There is normally some resistance to attitude change. Many reject new information and attitudes because they cherish membership in a group. They seek the approval of the persons within the group by retaining favored attitudes. An attitude will be resistant to change in direct proportion to the number of personality functions it serves. Attitudes that serve self-protective functions are parUcularly resistant to persuasion.

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MODULE 5
PROGRESS CHECK 1

Now test yourself without looking back.

1. The influence of a persuasive message is increased when it:
a. minimizes counterarguments.
b. presents favorable arguments before unfavorable arguments.
c. presents two sides of the issue.
d. (none of these)

2. It appears that when the initial fear level of the individual is high, the effectiveness of a fear-arousing communication is________________________

3. Attitudes are resistant to change when:
a. the individual prides himself on being an independent thinker, free of group influence.
b. the attitudes serve personality functions.
c. the attitude was formed after a presentation of both sides of the issue.
4. Attitudes are particularly resistant to change when they serve a ________________________ function.

5. The effectiveness of a communication is increased when the communicator is perceived as:
a. untrustworthy.
b. having attitudes similar to those of the audience.
c. (neither)

ANSWER KEY PAGE 119

106

4 OR MORE CORRECT PAGE 110
FEWER THAN 4 CORRECT PAGE 107




MODULE 5
EXERCISES

Perceptions of the communicator can have a marked effect on the influence of a persuasive communication. For each of the perceptions below, indicate whether you would expect an increase or decrease in the effect on attitudes.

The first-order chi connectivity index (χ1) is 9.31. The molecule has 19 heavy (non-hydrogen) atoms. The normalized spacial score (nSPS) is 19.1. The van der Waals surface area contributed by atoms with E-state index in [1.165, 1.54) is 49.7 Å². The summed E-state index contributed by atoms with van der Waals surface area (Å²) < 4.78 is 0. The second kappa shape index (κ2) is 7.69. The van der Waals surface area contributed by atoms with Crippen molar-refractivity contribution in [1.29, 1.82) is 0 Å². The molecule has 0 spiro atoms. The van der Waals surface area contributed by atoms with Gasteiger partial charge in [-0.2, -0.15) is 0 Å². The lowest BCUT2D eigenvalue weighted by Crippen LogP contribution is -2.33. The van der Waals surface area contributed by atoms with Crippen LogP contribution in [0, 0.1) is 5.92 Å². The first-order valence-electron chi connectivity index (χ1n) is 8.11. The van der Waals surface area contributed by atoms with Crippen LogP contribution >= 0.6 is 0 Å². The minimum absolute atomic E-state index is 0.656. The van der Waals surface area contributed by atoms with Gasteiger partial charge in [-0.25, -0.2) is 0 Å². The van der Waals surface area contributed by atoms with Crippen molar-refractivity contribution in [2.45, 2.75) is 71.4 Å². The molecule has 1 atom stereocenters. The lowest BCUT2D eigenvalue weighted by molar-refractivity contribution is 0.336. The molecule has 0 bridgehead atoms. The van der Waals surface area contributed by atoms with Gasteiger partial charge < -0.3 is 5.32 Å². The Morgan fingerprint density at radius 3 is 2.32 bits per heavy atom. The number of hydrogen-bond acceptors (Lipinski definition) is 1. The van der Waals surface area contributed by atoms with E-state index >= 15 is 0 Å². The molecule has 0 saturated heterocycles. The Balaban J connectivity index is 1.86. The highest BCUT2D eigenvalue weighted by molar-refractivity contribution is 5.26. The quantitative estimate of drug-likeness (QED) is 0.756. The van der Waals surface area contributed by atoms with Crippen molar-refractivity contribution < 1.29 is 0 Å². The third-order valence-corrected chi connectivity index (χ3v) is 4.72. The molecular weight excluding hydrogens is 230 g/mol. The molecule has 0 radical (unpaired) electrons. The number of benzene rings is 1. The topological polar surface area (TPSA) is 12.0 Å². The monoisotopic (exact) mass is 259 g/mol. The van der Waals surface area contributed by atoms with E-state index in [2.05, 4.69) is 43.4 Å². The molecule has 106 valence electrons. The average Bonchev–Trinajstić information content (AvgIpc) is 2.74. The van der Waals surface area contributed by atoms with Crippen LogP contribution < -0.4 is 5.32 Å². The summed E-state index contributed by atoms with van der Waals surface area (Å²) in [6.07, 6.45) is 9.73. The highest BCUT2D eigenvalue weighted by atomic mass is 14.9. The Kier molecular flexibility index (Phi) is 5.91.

The communicator is perceived as believable, trustworthy. a. ______________ ,

The communicator is perceived as having similar attitudes to those of the listener. b.________________

The communicator is perceived as having different attitudes from those of the listener. c. _______________

The communicator is perceived as being untrustworthy. d. .________________

The way in which a message is presented also affects the amount of influence it has on attitudes. For each of the following conditions. indicate whether an increase or decrease in the change in attitudes might be expected.

ALIGN=Center
MessageAudience ResponseIncreased or Decreased Change in Attitudes
The message is presented in such a a way as to maximize counterargument in the audienceThe audience spends time thinking up opposing arguments prior to or during the presentationa.
Favorable arguments are given before unfavorable arguments.Members of the audience may tell themselves to pay attention because this person is worth listening to.b.
Two sides of the issue are presented rather than one side.The audience may tend to think that the presentation is more fair.c.

__________________________________________ 2

The influence of a persuasive message increases when it:
a. minimizes counterargument in the audience.
b. presents favorable arguments before unfavorable arguments.
c. presents both sides of an issue
.